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RBA watches European bank stress tests closely

Tuesday 20th July 2010

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The Reserve Bank of Australia will be closely watching the results of European bank stress tests due at the end of this week, saying it has potential for “significant impact” on financial markets and global confidence.

“In order to settle markets, it was critical that the stress tests be regarded as credible and that plans be put in place to deal with any capital shortfall identified in the stress,” central bank officials said in minutes of their July 6 meeting, when they kept the cash rate unchanged at 4.5%.

In all, 91 European banks will be tested for among other things, sovereign default risk, with the results to be published after the close of European trading on Friday, the Committee of European Banking Supervisors said this week. The detailed results will help investors and traders gauge the likely success of the European Union’s 750 billion euro bailout fund.

The EU has promised to make the funds available to banks that need propping up. The RBA’s minutes show consideration of the tensions in Europe’s financial markets was a major topic for the officials in deciding to keep interest rates on hold, including the downgrade of Greece’s debt ratings to below investment grade, the review of Spain’s credit rating and concerns over Hungary’s fiscal position.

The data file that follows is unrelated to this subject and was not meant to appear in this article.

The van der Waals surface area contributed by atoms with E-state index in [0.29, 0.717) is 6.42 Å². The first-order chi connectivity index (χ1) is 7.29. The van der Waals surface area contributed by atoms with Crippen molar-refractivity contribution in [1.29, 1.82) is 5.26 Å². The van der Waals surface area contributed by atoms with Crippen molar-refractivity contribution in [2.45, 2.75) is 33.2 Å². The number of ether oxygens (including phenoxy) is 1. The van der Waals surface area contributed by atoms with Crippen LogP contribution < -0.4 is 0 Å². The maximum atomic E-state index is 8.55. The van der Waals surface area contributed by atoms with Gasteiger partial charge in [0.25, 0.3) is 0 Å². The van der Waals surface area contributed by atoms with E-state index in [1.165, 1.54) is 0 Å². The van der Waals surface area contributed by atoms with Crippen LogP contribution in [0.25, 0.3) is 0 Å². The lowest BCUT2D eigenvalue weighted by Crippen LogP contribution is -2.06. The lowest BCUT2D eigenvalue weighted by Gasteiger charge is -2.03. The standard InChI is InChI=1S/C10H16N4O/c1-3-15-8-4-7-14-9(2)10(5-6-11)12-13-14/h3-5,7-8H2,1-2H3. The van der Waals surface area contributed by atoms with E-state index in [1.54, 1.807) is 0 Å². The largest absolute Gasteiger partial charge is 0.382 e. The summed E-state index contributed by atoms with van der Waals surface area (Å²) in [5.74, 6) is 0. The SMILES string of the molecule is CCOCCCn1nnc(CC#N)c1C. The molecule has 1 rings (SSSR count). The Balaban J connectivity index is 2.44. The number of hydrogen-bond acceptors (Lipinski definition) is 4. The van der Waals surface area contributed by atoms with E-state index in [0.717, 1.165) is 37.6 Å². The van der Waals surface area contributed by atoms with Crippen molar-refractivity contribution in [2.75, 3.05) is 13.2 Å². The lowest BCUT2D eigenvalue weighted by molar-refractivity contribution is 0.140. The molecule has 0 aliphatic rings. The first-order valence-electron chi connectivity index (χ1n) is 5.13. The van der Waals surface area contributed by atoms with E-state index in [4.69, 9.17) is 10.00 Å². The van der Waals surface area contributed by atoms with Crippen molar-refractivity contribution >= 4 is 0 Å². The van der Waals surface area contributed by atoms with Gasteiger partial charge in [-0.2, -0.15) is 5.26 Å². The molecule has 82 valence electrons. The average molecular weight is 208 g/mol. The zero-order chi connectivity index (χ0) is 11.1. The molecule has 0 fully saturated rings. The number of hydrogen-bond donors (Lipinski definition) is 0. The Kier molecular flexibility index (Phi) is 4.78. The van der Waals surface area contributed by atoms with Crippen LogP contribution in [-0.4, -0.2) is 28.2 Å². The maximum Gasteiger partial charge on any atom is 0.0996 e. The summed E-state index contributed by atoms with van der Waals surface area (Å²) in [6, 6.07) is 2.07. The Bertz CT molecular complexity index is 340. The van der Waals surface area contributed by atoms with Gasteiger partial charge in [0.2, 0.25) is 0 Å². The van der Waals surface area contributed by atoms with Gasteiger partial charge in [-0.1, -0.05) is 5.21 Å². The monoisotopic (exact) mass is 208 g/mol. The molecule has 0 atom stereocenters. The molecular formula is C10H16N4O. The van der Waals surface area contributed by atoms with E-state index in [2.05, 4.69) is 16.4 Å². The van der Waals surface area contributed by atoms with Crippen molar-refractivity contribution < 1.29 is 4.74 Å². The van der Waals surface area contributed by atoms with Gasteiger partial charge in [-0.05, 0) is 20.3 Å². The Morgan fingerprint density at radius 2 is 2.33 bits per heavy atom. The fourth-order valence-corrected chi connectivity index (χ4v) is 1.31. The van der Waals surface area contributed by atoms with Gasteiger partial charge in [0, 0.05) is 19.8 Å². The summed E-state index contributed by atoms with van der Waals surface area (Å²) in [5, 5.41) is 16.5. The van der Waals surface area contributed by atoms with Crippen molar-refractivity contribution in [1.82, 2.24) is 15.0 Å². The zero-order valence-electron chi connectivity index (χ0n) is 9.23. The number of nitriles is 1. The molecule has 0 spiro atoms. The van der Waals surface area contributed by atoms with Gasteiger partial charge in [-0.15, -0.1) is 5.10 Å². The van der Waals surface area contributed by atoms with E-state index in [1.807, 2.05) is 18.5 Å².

The RBA minutes show it is also looking for more evidence of resurgent inflation before deciding on resuming interest rate increases.

“The important question for the board at its next meeting would be whether the new information materially changed the medium-term outlook for inflation,” the minutes say.

Australia’s central bank was the first in the world to resume a tightening cycle in the wake of the global financial crisis, with the first of increases in October last year. The economy of New Zealand’s biggest export market managed to skirt recession because of demand for its raw materials in China and fiscal stimulus measures aimed at underpinning domestic activity.

Australia’s government statistician is scheduled to release the consumer price index for the second quarter on July 28. That’s expected to show CPI rose 1% in the three months ended June 30, from 0.9% in the first quarter. The annual pace sped to 3.4% from 2.9%, according to a Reuters survey. The central bank aims to keep inflation within a 2% to 3% range on average.

The RBA next reviews interest rates on August 3 and currency strategists say the bank will be mindful of the general election looming on August 21.

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